A presidential decision on a new strategy for the war in Afghanistan, long delayed and the subject of bitter dispute inside the White House, may finally be at hand. Key members of the Trump administration’s war council met with the president on August 10 at the summer White House in Bedminster, N.J., and presented him with a trio of options for the 16-year-old conflict, according to senior government officials. These range from an open-ended mission for a beefed-up American military force to a near-complete withdrawal of American forces.
It is, perhaps, a reflection of this unique presidency that the future of America’s longest-running war will be decided at a luxury golf club in New Jersey. But it is a better measure of the president’s disappointment in the current conduct of the fight and in the plans that his national security team have previously presented to him. Trump firmly expressed that disappointment in a heated National Security Council meeting last month, when he declared that the war was being lost and mused about firing Gen. John Nicholson, the top commander in Afghanistan.
The Bedminster initiative was set in motion at an August 3 meeting of the NSC’s principals committee, where the president’s rebuke hung heavy in the air. To drive home the point that Trump wanted new ideas, Vice President Mike Pence, who presided over the meeting, tasked three men with preparing best-case options for the war. One of them was national security adviser H. R. McMaster, which was no surprise, given that he has taken the lead role in developing a new Afghan strategy since assuming his job in February.
The other two men charged with presenting strategy options were more telling choices: Mike Pompeo, director of the Central Intelligence Agency, and Attorney General Jeff Sessions.
Sessions, stalwart of the America First camp, has long been “the biggest skeptic in the room” when the subject of a continued presence in Afghanistan arises in meetings of Trump’s war cabinet, according to one participant in those meetings. Said another White House official, who is sympathetic to Sessions’ position, “The A.G. asks the same question: Is this what we were elected to do? And the answer to the question is no.”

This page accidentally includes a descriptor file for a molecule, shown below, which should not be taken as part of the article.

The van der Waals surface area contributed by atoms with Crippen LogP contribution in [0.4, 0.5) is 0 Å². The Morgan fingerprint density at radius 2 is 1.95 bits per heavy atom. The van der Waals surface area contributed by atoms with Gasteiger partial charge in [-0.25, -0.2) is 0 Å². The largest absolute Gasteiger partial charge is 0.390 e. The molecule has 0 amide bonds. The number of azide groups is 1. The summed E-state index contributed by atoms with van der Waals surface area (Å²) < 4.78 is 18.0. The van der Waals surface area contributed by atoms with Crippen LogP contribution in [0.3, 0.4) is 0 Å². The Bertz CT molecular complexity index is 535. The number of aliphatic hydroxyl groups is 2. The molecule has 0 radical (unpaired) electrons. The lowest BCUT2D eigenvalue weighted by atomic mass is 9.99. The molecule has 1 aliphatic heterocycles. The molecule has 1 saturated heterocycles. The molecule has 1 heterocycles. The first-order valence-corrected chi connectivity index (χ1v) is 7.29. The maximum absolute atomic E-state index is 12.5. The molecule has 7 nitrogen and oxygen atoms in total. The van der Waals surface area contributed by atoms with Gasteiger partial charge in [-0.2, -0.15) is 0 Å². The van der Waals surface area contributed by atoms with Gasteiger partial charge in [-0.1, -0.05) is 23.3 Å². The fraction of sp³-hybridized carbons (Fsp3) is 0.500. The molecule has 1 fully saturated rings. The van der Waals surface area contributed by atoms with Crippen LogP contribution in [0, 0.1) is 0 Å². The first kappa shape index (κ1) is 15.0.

Pence made it clear at the August 3 meeting that Pompeo and Sessions were being given strategy assignments because Trump wanted a variety of proposals. According to an official who attended the meeting, Pence told the group, “I don’t want to give the president something that he might feel is a stacked deck.” Implicit in that remark was the concern that McMaster might present strategy choices tilted toward his preferred military option.
As it happened, Pompeo was not physically present at the meeting—he joined via secure link. He had quietly gone to Afghanistan to investigate a stark alternative to the war strategy that McMaster had been developing for months. McMaster’s strategy has evolved over time, but it is believed to reflect both his status as an active-duty Army officer and his personal experience fighting in Afghanistan.
Obama sent 30,000 additional troops to Afghanistan in late 2009 and regretted this decision almost from the start. He attached an end-date to his surge—to be quickly followed by full American withdrawal. Critics knew the Taliban would wait it out, and they did. Obama never got his full withdrawal, either, and toward the end of his presidency, with the Taliban resurgent, even allowed the return of a few thousand more troops for the purpose of training Afghan military and police. There are now about 8,500 American soldiers in Afghanistan, and another 20,000 to 30,000 contractors providing logistics—enough to slow, but not prevent, ultimate Taliban victory.
McMaster does not see the Afghanistan problem as intractable and is said to favor an approach that is not dissimilar to the one tried by Obama with the important exception of not imposing an end-date for the deployment. The mission would be to stand up the Afghan military, strengthen the fragile Afghan government, claim Pakistani support, and put enough pressure on the Taliban to force them to the negotiating table. In May, Bloomberg’s Eli Lake reported that the most ambitious version of McMaster’s plan would increase the American force to 50,000. After it became clear that Trump would never approve such a plan, officials say, McMaster scaled it back.